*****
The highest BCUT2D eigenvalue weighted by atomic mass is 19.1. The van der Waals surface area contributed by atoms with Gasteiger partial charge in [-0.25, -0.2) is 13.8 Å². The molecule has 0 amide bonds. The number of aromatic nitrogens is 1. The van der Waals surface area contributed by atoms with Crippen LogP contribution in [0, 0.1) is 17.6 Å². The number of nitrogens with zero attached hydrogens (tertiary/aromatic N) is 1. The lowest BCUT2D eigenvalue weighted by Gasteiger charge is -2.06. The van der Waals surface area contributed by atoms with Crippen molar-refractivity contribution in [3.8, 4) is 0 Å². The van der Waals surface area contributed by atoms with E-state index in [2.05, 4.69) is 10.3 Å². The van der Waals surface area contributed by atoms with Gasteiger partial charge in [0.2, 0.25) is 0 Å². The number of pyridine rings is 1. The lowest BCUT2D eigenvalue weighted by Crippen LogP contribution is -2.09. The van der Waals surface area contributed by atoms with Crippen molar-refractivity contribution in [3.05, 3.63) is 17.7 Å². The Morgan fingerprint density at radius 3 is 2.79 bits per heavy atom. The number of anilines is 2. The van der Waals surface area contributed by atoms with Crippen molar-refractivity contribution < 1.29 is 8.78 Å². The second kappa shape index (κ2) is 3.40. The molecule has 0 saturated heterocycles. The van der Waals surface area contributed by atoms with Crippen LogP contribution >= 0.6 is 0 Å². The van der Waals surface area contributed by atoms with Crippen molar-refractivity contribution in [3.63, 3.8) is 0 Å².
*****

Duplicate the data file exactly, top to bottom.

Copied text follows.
The highest BCUT2D eigenvalue weighted by atomic mass is 19.1. The van der Waals surface area contributed by atoms with Gasteiger partial charge in [-0.25, -0.2) is 13.8 Å². The molecule has 0 amide bonds. The number of aromatic nitrogens is 1. The van der Waals surface area contributed by atoms with Crippen LogP contribution in [0, 0.1) is 17.6 Å². The number of nitrogens with zero attached hydrogens (tertiary/aromatic N) is 1. The lowest BCUT2D eigenvalue weighted by Gasteiger charge is -2.06. The van der Waals surface area contributed by atoms with Crippen molar-refractivity contribution in [3.8, 4) is 0 Å². The van der Waals surface area contributed by atoms with E-state index in [2.05, 4.69) is 10.3 Å². The van der Waals surface area contributed by atoms with Gasteiger partial charge in [0.2, 0.25) is 0 Å². The number of pyridine rings is 1. The lowest BCUT2D eigenvalue weighted by Crippen LogP contribution is -2.09. The van der Waals surface area contributed by atoms with Crippen molar-refractivity contribution in [3.05, 3.63) is 17.7 Å². The Morgan fingerprint density at radius 3 is 2.79 bits per heavy atom. The number of anilines is 2. The van der Waals surface area contributed by atoms with Crippen molar-refractivity contribution < 1.29 is 8.78 Å². The second kappa shape index (κ2) is 3.40. The molecule has 0 saturated heterocycles. The van der Waals surface area contributed by atoms with Crippen LogP contribution >= 0.6 is 0 Å². The van der Waals surface area contributed by atoms with Crippen molar-refractivity contribution in [3.63, 3.8) is 0 Å².